The ominous repeating synthesizer melody in "You Can Hear the Cry of the Planet" was a sure sign something bad was going to happen soon after you entered the Forgotten City. Sigh. It's such a stirring piece based solely on the sum of its parts – or lack thereof. Just like the aforementioned "Omen", there's a haunting beauty to this score that creates an unsettling, ethereal atmosphere to what is already a surreal environment. If you've played through this particular section of the game, you'll undoubtedly understand why this song has such an emotional weight associated to it. "You Can Hear the Cry of the Planet" helps define and flesh out a number of different feelings both before and after "certain events" occur, giving the song an almost transcendent quality. Once you experience it, you'll never really be able to get it out of your head. For me, that was a good thing.

One of my absolute favorites from the Final Fantasy canon.



The Legend of Zelda: Ocarina of Time – "Spirit Temple Theme"

This song starts up and I, without fail, immediately think of those two *** pots that come hurling at your head shortly after entering the Spirit Temple. Ahh, what a fine memory indeed.

"Spirit Temple Theme" might very well be my favorite song from the entire Zelda series. In fact, I know it is. Why? Let's count the ways shall we?

First off, it hails from what is – as many of you may or may not know – my favorite game of all-time. I adore OoT like no other and the music was and still is a big factor why. Secondly, I've always had a certain fascination with desert/Egyptian/Middle East themes in video games and "Spirit Temple Theme" (along with the Spirit Temple) does a fantastic job of hitting that sweet spot for me. Thirdly, the song created a mystical aura that no other environment of OoT could match. Magical in its simplistic structure, entrancing in its delivery, and haunting in its melody; "Spirit Temple Theme" helps establish a mood within the temple that made the game really come alive for me. It's as immersive as Zelda songs get and stands right up there as one of my all-time video game music pieces period – flying pots notwithstanding.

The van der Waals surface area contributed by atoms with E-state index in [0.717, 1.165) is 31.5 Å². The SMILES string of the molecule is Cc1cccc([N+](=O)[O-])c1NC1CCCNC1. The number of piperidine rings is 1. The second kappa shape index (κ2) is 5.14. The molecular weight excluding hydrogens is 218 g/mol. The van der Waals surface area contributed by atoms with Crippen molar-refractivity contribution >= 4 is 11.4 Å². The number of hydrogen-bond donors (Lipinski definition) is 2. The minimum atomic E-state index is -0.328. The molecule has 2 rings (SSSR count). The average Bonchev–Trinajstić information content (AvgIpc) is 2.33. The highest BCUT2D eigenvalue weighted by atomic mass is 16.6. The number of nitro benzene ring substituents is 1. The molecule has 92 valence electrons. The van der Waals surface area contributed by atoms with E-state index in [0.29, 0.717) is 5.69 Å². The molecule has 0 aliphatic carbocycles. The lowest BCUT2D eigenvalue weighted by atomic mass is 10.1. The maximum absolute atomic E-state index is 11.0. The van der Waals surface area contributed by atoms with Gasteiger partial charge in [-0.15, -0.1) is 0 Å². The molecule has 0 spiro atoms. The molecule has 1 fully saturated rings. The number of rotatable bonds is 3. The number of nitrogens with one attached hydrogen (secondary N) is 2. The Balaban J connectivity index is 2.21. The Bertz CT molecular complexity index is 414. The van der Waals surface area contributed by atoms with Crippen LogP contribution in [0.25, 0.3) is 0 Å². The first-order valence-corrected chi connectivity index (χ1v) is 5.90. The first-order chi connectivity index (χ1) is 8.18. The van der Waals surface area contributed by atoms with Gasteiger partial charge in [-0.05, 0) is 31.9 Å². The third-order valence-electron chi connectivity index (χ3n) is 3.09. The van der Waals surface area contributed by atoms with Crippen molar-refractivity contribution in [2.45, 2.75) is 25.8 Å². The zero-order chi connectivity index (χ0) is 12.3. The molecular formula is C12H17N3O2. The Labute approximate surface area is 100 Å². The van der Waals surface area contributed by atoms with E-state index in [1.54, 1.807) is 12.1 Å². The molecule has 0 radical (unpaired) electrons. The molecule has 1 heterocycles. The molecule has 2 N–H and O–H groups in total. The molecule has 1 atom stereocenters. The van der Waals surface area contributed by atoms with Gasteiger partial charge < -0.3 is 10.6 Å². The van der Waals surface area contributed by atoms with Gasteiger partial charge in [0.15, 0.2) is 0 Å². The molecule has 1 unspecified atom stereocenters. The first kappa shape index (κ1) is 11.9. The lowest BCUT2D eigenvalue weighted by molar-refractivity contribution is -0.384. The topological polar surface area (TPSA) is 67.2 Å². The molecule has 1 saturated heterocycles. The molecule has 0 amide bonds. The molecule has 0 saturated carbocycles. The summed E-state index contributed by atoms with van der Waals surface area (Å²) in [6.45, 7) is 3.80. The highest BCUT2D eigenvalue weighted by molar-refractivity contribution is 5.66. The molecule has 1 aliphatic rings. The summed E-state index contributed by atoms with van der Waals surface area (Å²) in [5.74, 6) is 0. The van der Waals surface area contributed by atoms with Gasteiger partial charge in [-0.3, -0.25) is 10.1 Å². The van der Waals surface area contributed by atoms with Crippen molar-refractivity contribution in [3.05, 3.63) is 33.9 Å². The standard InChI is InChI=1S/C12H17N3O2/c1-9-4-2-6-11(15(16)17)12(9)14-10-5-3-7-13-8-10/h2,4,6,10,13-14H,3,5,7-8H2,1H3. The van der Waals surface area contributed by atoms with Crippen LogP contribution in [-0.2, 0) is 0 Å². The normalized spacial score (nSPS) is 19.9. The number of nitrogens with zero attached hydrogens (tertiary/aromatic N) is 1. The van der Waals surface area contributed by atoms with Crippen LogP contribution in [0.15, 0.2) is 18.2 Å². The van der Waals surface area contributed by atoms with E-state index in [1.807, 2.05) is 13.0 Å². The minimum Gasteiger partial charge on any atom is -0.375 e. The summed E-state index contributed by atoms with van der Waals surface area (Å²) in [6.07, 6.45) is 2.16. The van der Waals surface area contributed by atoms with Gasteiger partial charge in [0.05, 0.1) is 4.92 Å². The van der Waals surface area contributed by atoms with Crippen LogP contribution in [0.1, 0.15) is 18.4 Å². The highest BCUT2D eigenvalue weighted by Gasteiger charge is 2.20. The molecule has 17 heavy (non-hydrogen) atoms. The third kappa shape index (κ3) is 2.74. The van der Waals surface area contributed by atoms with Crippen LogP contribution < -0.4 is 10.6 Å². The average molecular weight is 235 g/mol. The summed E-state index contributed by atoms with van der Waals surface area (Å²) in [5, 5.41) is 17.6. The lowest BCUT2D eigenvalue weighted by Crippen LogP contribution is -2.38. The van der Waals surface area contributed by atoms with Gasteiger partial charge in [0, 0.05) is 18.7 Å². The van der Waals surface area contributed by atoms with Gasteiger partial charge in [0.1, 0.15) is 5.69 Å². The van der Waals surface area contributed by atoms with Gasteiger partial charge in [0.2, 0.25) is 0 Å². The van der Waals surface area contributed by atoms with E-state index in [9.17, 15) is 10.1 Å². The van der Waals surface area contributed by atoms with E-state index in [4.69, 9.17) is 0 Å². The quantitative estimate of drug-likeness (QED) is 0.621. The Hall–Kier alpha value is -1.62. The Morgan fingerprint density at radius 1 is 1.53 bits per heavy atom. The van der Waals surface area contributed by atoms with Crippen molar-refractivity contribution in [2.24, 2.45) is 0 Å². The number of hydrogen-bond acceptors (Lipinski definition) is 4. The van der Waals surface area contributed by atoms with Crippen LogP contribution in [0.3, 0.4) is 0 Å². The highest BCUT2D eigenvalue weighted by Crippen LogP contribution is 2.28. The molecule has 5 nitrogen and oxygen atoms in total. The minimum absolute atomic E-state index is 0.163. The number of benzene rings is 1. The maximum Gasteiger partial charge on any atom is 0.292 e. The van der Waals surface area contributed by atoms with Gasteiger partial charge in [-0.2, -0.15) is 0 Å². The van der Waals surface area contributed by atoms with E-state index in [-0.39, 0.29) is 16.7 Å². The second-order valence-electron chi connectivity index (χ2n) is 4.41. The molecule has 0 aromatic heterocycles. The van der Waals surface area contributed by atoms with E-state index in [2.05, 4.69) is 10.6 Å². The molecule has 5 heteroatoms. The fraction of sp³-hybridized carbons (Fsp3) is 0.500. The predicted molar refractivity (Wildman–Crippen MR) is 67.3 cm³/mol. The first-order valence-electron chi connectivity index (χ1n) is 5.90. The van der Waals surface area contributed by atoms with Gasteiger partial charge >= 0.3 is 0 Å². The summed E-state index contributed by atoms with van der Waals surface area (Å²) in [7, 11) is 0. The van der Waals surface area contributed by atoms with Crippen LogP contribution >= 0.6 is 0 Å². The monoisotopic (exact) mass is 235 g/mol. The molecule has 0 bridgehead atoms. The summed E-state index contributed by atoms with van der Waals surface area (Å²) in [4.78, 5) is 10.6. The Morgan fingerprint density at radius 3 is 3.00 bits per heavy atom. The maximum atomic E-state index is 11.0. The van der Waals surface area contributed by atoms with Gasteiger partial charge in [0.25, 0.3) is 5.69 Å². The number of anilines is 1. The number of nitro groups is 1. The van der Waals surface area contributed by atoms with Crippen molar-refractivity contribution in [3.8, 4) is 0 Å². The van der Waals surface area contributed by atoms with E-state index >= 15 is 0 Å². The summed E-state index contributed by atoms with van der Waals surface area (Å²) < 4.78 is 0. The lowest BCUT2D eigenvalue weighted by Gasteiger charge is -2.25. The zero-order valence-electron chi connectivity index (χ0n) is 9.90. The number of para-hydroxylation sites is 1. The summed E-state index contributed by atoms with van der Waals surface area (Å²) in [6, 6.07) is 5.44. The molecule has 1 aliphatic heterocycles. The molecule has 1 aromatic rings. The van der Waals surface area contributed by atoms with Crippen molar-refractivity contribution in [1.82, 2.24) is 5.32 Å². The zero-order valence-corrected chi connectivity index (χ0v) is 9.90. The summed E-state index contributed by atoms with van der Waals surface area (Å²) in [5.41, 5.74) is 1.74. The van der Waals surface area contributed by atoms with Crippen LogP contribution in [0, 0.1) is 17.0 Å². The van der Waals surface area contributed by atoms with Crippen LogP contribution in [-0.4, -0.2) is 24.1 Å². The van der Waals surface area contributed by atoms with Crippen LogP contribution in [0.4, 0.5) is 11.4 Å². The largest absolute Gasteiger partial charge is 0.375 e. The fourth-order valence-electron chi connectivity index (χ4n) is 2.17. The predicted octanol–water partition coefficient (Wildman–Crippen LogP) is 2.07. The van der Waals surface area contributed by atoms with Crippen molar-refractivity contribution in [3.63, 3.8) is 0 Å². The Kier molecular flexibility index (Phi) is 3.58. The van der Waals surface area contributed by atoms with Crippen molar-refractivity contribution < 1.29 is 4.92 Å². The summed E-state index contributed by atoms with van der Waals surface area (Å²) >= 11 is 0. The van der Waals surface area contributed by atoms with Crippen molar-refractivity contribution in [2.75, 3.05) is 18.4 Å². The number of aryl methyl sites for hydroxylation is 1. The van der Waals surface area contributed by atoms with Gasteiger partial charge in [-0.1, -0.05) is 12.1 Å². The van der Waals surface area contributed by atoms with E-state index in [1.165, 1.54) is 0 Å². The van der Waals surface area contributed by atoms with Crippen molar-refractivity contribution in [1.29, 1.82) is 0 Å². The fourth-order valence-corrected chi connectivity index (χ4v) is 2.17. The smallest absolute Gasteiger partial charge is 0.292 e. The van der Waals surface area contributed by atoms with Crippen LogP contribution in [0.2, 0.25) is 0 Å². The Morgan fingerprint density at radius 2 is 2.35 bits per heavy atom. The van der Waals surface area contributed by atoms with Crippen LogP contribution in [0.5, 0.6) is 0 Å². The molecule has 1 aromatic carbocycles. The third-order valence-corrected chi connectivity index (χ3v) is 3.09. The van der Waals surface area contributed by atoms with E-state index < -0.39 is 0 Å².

Chrono Cross – "On the Beach of Dreams ~ Another World ~"

Well lookey at what we have here. A song from a certain game I mentioned earlier that I didn't really like all that much. Funny how stuff like that happens.

It's true, one of my favorite video game tunes hails from good 'ol Chrono Cross. While I might not have preferred the game itself, there was no denying my love for this song. I can remember times playing the game and coming upon the Another World map, putting the controller down, and just letting this song loop over and over again. "On the Beach of Dreams" has that seductive quality that seems to transport you into another world which, funny, is a staple element of gameplay in Chrono Cross. Get it, Another World? Yeah, composer Yasunori Mitsuda is one sneaky fellow.

It's one of those songs that never gets old. Simply gorgeous.



Sonic the Hedgehog – "Green Hill Zone"

A venerable classic. What more needs to be said?



Portal – "Still Alive"

There is no cake.

But there is "Still Alive", an unexpected and zany jingle that awaits players during the end credits of Portal. You're unlikely to find a more humorous, sarcastic, and – ironically – addictive song in all of gaming. The lyrics are completely ridiculous yet very relevant to the Portal storyline. Heck, it's even sung by GLaDOS herself (itself?) – brilliant! And I haven't even mentioned the fact that it's a *** catchy song too. Seriously, this is a song you'll easily find yourself singing along to despite its insanity. It's obvious the composers working over at Valve saw this whole Auto-Tune craze coming and jumped on board while it was still a fresh idea. Ha ha, fat chance.

Anyway, this cake is great.



And there you have it folks. Let the ranting, raving, and belittling begin...